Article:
Everyone has favorite places.
They can be spots where you feel safe like being at home. Or places that are exciting like a good camping spot or a good sports arena. A favorite bar that serve you’re a drink just like you like it and always have music that seems to be just right. Places where you are sure to see some of your best friends and are sure to meet other good people. It might be a place you enjoy alone and no one else knows about and it might be a place where you are surrounded by thousands of others that appreciate that place just like you do.
Sherwood Forest Faire just east of Austin is one of those places for me. If you are not familiar with Sherwood, it is a medieval faire based on the time period of Robin Hood.
I was lucky enough to be involved with it since its inception over 9 years ago. But this year was a bit different. My attendance previously has been as a patron. I would go several times a season and spend a night or two camping and fill my days with drinking with friends and listening to the music that Sherwood is known for.
This year, I showed up every day and worked from open to close.
In February of 2018, I drove to Paige, Texas where the faire is located and attended a job fair there that is held to fill positions for vendors as well as jobs report directly to the fair organizers. I was very unsure if I wanted to work at the festival. I had worked fair jobs before but only part time. This was a much higher level of commitment. While I was there, I had several opportunities to interview with different vendors. The interviews were relaxed but formal applications were required and I was glad that knew several people that were willing to give me references.
I interviewed with a father/mother/son team that are well known at Sherwood. Those of you that have read some of my articles or know me personally, understand how important my father is to me so I had an appreciation for this family. I also found out that the father and I had some similar background work experience involving safety and risk management. Overall, I just got a really positive feeling from them and had a level of trust that whatever they were involved in would be done professionally.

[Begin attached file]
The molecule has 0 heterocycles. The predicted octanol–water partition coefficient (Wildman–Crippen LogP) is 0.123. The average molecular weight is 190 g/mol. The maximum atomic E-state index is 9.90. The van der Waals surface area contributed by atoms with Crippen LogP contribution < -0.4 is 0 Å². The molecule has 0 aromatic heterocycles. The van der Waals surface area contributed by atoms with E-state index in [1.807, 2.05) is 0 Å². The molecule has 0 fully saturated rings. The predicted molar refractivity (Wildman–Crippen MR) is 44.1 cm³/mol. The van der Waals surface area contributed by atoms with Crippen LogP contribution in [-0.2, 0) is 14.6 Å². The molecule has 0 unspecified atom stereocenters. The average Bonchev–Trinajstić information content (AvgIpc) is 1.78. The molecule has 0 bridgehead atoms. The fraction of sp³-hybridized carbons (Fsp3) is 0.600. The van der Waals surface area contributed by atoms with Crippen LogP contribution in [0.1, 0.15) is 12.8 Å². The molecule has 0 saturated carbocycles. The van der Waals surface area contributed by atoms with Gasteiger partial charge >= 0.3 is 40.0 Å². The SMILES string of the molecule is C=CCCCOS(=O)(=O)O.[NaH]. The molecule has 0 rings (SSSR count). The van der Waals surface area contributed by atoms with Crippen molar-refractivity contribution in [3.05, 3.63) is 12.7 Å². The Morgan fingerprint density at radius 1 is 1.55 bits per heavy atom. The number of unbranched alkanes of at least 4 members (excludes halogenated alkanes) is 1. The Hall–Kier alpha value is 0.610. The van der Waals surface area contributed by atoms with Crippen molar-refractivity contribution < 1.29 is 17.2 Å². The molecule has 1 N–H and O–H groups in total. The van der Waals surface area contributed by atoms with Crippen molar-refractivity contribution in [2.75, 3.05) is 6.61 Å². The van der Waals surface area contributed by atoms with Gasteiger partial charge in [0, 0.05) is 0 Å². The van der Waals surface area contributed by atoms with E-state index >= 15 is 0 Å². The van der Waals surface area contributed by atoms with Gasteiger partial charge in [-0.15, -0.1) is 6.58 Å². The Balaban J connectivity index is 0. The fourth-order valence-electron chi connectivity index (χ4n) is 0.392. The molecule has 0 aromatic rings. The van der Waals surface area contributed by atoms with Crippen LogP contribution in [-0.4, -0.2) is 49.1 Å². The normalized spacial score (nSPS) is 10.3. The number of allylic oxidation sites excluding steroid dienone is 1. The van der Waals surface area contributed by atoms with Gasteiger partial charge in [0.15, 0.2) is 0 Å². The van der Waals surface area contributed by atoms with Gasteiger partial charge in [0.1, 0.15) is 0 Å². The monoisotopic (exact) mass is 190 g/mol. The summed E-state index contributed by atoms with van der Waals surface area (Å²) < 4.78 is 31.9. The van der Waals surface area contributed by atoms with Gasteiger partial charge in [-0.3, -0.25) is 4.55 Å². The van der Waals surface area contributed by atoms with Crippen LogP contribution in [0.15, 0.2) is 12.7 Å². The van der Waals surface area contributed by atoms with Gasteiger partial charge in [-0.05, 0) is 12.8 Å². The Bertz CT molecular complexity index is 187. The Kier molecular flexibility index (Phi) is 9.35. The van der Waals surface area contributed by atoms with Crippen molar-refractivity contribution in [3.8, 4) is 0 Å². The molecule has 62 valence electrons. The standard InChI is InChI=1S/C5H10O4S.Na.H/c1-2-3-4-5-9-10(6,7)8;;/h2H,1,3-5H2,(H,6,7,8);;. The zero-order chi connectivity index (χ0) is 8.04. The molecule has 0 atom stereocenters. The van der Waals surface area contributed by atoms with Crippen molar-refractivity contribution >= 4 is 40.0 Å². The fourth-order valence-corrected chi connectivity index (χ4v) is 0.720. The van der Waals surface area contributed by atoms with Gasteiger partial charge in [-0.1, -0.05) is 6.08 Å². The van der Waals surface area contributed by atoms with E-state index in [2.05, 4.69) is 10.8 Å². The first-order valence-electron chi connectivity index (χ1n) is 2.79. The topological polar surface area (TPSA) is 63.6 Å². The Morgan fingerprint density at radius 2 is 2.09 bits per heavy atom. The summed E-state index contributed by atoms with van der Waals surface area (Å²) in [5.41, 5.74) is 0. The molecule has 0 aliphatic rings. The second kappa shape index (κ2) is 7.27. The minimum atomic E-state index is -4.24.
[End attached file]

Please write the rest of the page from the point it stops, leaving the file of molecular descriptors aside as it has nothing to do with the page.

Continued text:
Several days later, I heard back from them and while all the highly desirable jobs like security and bar tenders were taken, there was an opportunity to work doing one of the push rides. These are rides like giant swings or in this case a ride that would spin people around. They are not motorized and require the workers to manually make the magic happen. It’s a tough job with long hours. It was also a challenge and I like challenges. I accepted and got ready for my season at Sherwood as what is often called a Push Monkey.
I would be able to meet some new people, make a bit of money and have an experience that I normally would not be able to do.
There were several days of when I was able to use some woodworking skills and assist with getting the rides ready before the season opened. A season for Sherwood is 8 weeks long with the 3rd weekend being a 3 day one in order to accommodate the Spring Break crowd. 17 days at about 9.5 hours per day.
I’ll be honest. The absolute worst part was just the sore feet from being on them all day. The second worst part was seeing all the people that you would normally be drinking and carousing with having a great time while you are focused on the job at hand and making as much money for the owner as possible. However, it was still great to see so many of my friends and the best part was the people I got to work with.
Since this was a two-man job, I had help during the season from 2 fantastic people. Dylan and Stephen and Harley made the experience so much more enjoyable than I could have ever expected. If you are going to spend long hours doing manual labor, the best that you can hope for is to have good people to work with. These guys were awesome.
I made enough money to put some into savings. I was also able to get some supplies and gear that normally I would have been more hesitant to purchase. New motorcycle boots and a new tent for example.
Having a good boss helped just as much. If you are considering doing something like this, make sure that you are working for people that care about you. Every concern I had was quickly addressed. I was regularly compensated for meals since we often only had a short time to eat. But most importantly, I and the people I worked with were appreciated. A lot of managers that I have known in the corporate environment could take some lessons from my boss at Sherwood. It is amazing how hard people are willing to work when they feel appreciated.
Would I do it again? Time will tell. I would absolutely work for this family again. I am sincerely grateful for the experience and I met some damn fine people along the way.
If you get a chance, go to Sherwood Forest Faire. And be good to the Push Monkeys.
Keep the course,